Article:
Feeling Fine

This morning I was getting Mollie some Cheerios (if she doesn't eat first thing her stomach gets upset) and she said, "When Daddy wakes up, will you ask him if we can go jogging together?"

This is the child who got out of the hospital yesterday afternoon. So they went. I am not sure how much she ran, but she is tired out now and taking a nap in her room.

She wore her new Nikes (just like Daddy's shoes) that Paul sent last week!


We're out

Just a quick post to let everyone know that Mollie was discharged this morning. She is still neutropenic, so we will keep things low-key until we go into clinic on Tuesday. Mollie didn't want to leave and was dragging her feet while I was trying to hurry her out of there! We brought home 6 cartons of chocolate milk from the hospital and I had to promise to do arts and crafts later today (at home).

Sally and Katie are off to the airport and Matt is on his way back from NC. I am hoping we can carve out a nice naptime this afternoon.

I am anxious to talk with oncologists next week and see what the plan is for the continuation of treatment.


Still here

Mollie is still in the hospital. Her ANC is up a bit, but she is still neutropenic and still has a cough. Her moods are up and down, mostly as a result of her being stuck in here. One of her favorite nurses (Holly) is here tonight and the Child Life team has been really great. Oh, and the unlimited supply of chocolate milk makes Mollie really happy. So, she's hanging in there.

I am so thankful Sally and Katie are here! They have been very helpful and it always makes things easier emotionally to have someone else to talk to. Today we had a fancy teaparty in Mollie's hospital room, complete with lace tablecloth, monogramed napkins, and a selection of delectable cookies. I'm sad that they are leaving tomorrow and that we won't be able to make it to my grandpa's memorial. The nurse will draw labs in the morning- hopefully Mollie's counts will continue to increase and we can get out of here soon!!

In other news, I had portraits of the girls shot at our house last Sunday and the photographer posted some of them on her blog. I am really happy with how these turned out and I'm looking forward to seeing the rest. We had to cancel several times because of weather and illness and it started raining just a couple hours after she shot these pictures!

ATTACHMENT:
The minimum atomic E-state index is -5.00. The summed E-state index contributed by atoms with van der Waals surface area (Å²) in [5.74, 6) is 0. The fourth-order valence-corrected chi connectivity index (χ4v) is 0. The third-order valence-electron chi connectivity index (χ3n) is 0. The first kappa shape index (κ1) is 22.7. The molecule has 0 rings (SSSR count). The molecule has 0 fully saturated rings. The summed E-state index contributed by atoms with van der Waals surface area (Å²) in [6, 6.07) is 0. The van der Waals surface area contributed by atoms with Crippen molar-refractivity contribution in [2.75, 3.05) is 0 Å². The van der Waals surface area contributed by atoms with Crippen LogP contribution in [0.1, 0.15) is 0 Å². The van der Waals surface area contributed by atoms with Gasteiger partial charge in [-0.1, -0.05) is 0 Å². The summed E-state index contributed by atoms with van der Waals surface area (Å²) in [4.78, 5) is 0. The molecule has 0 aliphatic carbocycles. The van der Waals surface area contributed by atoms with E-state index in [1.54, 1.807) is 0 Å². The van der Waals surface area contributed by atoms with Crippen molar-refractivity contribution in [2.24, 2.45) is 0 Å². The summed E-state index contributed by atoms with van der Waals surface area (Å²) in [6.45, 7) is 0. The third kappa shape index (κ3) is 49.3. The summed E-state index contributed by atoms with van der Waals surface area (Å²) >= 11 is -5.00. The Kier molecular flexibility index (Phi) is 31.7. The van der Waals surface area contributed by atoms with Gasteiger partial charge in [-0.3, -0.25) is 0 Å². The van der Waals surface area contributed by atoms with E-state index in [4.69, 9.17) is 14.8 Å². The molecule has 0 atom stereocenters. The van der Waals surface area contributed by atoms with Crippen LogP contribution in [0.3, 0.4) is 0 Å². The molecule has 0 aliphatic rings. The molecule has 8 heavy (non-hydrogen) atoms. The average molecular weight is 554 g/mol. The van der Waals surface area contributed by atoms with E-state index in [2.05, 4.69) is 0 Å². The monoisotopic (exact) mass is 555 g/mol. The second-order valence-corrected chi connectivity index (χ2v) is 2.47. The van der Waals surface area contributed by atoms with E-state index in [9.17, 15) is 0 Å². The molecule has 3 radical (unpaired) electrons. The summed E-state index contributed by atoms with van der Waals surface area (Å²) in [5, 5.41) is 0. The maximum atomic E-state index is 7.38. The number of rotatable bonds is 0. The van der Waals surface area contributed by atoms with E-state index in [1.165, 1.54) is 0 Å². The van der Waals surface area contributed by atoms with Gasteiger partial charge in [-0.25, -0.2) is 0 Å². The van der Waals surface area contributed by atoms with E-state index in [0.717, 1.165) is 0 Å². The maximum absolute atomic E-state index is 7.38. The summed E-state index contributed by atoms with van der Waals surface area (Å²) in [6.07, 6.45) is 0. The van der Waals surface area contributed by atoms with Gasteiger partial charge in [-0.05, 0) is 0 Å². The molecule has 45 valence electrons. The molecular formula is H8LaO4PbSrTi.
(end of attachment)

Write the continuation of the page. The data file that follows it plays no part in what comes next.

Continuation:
Okay, so we're going to be here for a while

Mollie's ANC is 190. This means she is severely neutropenic and very susceptible to infection. A normal ANC value is above 1500, so she is really low. She will be admitted and administered an antibiotic.

"Plans" really do change quickly around here.

In the hospital

Bleh. Bleh. Bleh. Bleh. Bleh.

Mollie spiked a fever this evening, landing her in the hospital. We are waiting on labs and hoping to be able to go home (but we'll probably end up admitted). She has had a lingering cold, and with starting school again last week, this was probably inevitable. So please keep your fingers crossed. We are planning to travel for my grandfather's memorial in a few days and we really want us all to be able to attend.

The hardest part tonight was that the nurses (all three of them) had a very difficult time getting Mollie's port to work. This is the venous access port that is implanted under the skin of her chest and connected to her jugular vein. After every access, it is supposed to be packed with heparin to keep it from clotting, but we are not sure if they did it last week because they de-accessed her in the OR after her spinal tap.

Tonight, the nurses kept moving her arms in all different positions and they couldn't get it to draw back or flush. It might have been clogged. On the 4th try they got it (thank goodness!!) and were able to send the blood off for analysis. Mollie yelled a few times but mostly coped in her usual way by saying, "Bleh. Bleh. Bleh. Bleh. Bleh." And sticking out her tongue and squeezing my hands.

Reminders to self:
1) Always have the nurse access her port while she is sitting up.
2) Next time we are in clinic, ask what size needle to use and WRITE IT DOWN.
3) Double check that her port is packed with heparin after each de-access (esp. if we are not there when it is de-accessed).